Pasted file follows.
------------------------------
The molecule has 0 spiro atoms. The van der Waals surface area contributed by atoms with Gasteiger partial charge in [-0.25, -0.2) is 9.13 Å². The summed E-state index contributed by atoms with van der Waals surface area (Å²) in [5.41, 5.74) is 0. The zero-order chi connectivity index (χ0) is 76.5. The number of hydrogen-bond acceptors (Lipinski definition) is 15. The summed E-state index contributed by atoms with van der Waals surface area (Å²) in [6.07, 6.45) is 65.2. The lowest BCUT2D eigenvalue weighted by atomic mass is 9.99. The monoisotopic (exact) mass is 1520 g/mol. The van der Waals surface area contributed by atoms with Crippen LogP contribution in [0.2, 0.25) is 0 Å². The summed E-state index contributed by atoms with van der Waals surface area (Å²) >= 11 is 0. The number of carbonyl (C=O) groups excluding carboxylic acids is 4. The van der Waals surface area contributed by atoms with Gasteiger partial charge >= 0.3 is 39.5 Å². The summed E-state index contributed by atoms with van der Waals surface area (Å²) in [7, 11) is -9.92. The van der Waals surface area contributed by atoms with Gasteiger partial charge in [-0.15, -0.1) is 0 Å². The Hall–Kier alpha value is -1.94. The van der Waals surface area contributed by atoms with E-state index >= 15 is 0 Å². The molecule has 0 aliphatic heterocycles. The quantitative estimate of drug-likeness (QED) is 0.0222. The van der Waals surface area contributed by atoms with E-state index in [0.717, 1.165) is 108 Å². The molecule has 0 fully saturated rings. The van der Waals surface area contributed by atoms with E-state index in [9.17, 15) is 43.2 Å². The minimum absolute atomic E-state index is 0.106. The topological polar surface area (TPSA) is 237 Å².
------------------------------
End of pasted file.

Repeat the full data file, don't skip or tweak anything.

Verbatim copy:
The molecule has 0 spiro atoms. The van der Waals surface area contributed by atoms with Gasteiger partial charge in [-0.25, -0.2) is 9.13 Å². The summed E-state index contributed by atoms with van der Waals surface area (Å²) in [5.41, 5.74) is 0. The zero-order chi connectivity index (χ0) is 76.5. The number of hydrogen-bond acceptors (Lipinski definition) is 15. The summed E-state index contributed by atoms with van der Waals surface area (Å²) in [6.07, 6.45) is 65.2. The lowest BCUT2D eigenvalue weighted by atomic mass is 9.99. The monoisotopic (exact) mass is 1520 g/mol. The van der Waals surface area contributed by atoms with Crippen LogP contribution in [0.2, 0.25) is 0 Å². The summed E-state index contributed by atoms with van der Waals surface area (Å²) >= 11 is 0. The number of carbonyl (C=O) groups excluding carboxylic acids is 4. The van der Waals surface area contributed by atoms with Gasteiger partial charge >= 0.3 is 39.5 Å². The summed E-state index contributed by atoms with van der Waals surface area (Å²) in [7, 11) is -9.92. The van der Waals surface area contributed by atoms with Gasteiger partial charge in [-0.15, -0.1) is 0 Å². The Hall–Kier alpha value is -1.94. The van der Waals surface area contributed by atoms with E-state index >= 15 is 0 Å². The molecule has 0 aliphatic heterocycles. The quantitative estimate of drug-likeness (QED) is 0.0222. The van der Waals surface area contributed by atoms with E-state index in [0.717, 1.165) is 108 Å². The molecule has 0 fully saturated rings. The van der Waals surface area contributed by atoms with E-state index in [9.17, 15) is 43.2 Å². The minimum absolute atomic E-state index is 0.106. The topological polar surface area (TPSA) is 237 Å².